Wade Norris wanted to create a life-changing project at Google. He co-founded Google Lens, a computer vision app that displays object information. It didn’t satisfy.
Norris and aerospace systems engineer Scott Baron founded SnapCalorie, a health-focused startup, several years ago. AI-powered SnapCalorie estimates a meal’s calories and macronutrients from a smartphone photo.
Accel, Index Ventures, Eric Roza, and Y Combinator invested $2 million in SnapCalorie this month. Pre-seed investors gave the company $125,000.
Norris said humans are bad at visualizing food portions. SnapCalorie uses new technologies and algorithms to improve the status quo.
SnapCalorie isn’t the first computer-vision-based calorie counter. Foodadvisor, Bite, Calorie Mama, and Lose It AI has tried and failed. Norris says SnapCalorie’s depth sensors for measuring portion size and human reviewers for “an added layer of quality” set it apart.
Norris says the team reduces caloric errors by 20% on average. “Other apps can use AI to do photo-based meal tracking, but none of them help with portion size estimation—the most important part to reduce error.”
Photo-driven calorie estimation tools are skepticized in the health industry for good reason. Calorie Mama, one of the most popular AI-based calorie counters, was only 63% accurate in a 2020 study.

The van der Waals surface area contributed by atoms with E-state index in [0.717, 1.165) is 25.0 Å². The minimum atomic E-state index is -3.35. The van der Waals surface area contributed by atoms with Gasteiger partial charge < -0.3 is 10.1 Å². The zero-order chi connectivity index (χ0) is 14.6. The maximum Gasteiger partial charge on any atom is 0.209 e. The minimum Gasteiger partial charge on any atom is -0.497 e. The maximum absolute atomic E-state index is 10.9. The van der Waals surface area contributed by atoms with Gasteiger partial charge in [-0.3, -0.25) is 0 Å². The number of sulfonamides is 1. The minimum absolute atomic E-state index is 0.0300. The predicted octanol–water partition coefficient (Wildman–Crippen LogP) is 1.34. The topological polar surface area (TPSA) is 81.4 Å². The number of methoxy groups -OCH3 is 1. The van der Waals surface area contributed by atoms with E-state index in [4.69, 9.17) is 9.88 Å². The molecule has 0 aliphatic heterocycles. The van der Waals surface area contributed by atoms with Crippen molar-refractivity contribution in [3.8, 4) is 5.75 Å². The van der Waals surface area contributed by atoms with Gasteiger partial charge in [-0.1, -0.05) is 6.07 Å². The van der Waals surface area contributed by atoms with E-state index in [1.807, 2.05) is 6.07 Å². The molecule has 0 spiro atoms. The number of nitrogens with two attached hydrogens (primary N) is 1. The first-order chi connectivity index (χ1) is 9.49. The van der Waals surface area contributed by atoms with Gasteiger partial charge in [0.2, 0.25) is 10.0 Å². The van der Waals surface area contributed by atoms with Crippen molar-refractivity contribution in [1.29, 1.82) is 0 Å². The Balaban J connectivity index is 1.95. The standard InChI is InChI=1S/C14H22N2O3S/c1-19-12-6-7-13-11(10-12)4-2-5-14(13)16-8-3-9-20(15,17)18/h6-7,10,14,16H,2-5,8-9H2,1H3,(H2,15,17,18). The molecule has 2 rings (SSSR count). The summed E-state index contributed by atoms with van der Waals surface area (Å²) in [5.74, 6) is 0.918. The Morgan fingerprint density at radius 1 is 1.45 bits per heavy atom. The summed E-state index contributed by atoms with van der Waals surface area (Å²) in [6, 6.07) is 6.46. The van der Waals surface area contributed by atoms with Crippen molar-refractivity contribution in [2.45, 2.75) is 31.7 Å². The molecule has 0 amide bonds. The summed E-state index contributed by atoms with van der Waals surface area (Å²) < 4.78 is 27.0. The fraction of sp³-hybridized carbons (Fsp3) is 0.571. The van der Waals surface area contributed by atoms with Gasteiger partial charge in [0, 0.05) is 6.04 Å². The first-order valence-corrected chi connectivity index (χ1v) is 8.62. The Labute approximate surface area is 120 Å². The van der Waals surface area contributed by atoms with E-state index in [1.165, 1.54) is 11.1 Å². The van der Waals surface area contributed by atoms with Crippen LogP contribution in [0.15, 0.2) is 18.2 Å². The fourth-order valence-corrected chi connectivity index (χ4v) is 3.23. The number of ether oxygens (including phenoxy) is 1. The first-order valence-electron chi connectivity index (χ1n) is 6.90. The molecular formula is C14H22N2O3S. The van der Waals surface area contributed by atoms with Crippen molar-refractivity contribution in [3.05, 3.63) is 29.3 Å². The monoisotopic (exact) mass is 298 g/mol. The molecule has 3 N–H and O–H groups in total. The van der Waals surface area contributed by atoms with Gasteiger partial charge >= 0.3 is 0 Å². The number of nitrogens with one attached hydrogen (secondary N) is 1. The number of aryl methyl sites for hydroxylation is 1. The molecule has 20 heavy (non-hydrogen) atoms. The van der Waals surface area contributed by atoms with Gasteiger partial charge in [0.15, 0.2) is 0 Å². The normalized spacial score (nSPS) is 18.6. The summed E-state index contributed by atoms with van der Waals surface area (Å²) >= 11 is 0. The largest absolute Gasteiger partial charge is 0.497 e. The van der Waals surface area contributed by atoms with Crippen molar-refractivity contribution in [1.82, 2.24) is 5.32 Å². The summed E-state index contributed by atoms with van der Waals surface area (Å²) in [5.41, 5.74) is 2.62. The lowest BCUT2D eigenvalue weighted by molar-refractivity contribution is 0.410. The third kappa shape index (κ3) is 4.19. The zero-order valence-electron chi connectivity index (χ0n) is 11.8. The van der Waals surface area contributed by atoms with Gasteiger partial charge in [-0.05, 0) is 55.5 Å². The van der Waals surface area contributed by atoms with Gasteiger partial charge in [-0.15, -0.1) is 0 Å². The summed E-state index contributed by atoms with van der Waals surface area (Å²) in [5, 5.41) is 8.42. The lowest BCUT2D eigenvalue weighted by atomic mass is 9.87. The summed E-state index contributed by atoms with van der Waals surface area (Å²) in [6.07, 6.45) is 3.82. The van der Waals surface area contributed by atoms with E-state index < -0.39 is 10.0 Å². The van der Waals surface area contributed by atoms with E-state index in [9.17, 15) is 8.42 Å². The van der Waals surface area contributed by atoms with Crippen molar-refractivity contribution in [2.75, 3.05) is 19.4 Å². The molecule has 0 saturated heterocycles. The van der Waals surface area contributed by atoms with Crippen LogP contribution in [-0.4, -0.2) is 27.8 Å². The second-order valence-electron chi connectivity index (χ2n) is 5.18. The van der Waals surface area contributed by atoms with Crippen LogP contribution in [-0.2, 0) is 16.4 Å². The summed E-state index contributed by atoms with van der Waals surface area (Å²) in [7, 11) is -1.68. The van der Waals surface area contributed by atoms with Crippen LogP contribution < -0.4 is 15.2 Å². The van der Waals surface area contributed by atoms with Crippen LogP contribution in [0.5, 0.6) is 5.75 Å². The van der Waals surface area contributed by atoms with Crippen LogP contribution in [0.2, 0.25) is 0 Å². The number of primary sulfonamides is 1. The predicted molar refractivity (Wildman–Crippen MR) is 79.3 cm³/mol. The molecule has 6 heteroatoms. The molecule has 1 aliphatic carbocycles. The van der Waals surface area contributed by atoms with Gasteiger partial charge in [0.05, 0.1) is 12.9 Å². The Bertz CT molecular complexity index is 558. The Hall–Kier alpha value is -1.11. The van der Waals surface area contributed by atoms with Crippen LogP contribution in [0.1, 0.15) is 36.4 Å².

How has SnapCalorie improved? Norris points to a company algorithm that can estimate food calories better than humans. SnapCalorie’s algorithm recognizes food types and measures portion sizes to estimate caloric content.
SnapCalorie’s food journal or Apple Health can store results.
Norris says SnapCalorie’s unique training data set of 5,000 meals—soups, burritos, oils, “mystery sauces,” and more—explains the algorithm’s strong performance.
“We weighed out every single ingredient on a scale and made sure these had all of the diverse and challenging conditions you’d see in the real world,” Norris said. “The traditional pipeline for training an AI model is to download public web images, have people label them, and train the model to predict those labels. Food can’t be labeled after the fact because people are bad at visualizing portion sizes.
Since SnapCalorie collected most of its initial training data in the U.S., Norris admits the algorithm may favor American food. He says SnapCalorie is adding other cultural cuisines to its training data using user photos and internal data.
No app can accurately calculate the calories in a meal, regardless of the algorithm. After all, apps don’t account for cooking methods or food breakdown time.
Norris doesn’t claim SnapCalorie’s calorie-estimating tools are 100% accurate, suggesting they’re just one part of the nutrition puzzle. He also highlighted SnapCalorie’s ChatGPT-powered chatbot, which makes meal suggestions based on a user’s preferences, past preferences, and nutritional values.
“People are becoming more aware of what they eat. Norris said that processed foods’ health risks are becoming more apparent every day. “We’ve heard that our users really like SnapCalorie especially when eating out, as many restaurants don’t post nutrition values, and they would otherwise have no way of logging the meal.”
As for popularity, SnapCalorie is on track to reach 1,000 new users this month. Norris called the burn rate “very conservative” even though the company is expanding rather than monetizing.
“Our incredible organic growth rate seems to indicate that our value proposition resonating well with consumers—people try it, love it, and recommend it to their friends and family,” he said.